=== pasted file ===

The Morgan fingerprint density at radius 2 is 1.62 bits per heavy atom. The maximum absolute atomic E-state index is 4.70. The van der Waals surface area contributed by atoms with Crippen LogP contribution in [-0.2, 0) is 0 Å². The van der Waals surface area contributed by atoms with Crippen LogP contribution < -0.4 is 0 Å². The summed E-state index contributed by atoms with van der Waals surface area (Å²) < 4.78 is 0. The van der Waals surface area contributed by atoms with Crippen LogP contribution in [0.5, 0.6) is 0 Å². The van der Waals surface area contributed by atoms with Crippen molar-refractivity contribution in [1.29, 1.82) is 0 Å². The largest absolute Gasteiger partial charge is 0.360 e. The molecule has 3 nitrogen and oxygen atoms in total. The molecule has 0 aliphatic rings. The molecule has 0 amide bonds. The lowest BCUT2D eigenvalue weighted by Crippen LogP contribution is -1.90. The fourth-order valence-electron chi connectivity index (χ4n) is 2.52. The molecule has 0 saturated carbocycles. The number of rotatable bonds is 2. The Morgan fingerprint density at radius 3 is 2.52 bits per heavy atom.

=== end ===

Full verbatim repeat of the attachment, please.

The Morgan fingerprint density at radius 2 is 1.62 bits per heavy atom. The maximum absolute atomic E-state index is 4.70. The van der Waals surface area contributed by atoms with Crippen LogP contribution in [-0.2, 0) is 0 Å². The van der Waals surface area contributed by atoms with Crippen LogP contribution < -0.4 is 0 Å². The summed E-state index contributed by atoms with van der Waals surface area (Å²) < 4.78 is 0. The van der Waals surface area contributed by atoms with Crippen LogP contribution in [0.5, 0.6) is 0 Å². The van der Waals surface area contributed by atoms with Crippen molar-refractivity contribution in [1.29, 1.82) is 0 Å². The largest absolute Gasteiger partial charge is 0.360 e. The molecule has 3 nitrogen and oxygen atoms in total. The molecule has 0 aliphatic rings. The molecule has 0 amide bonds. The lowest BCUT2D eigenvalue weighted by Crippen LogP contribution is -1.90. The fourth-order valence-electron chi connectivity index (χ4n) is 2.52. The molecule has 0 saturated carbocycles. The number of rotatable bonds is 2. The Morgan fingerprint density at radius 3 is 2.52 bits per heavy atom.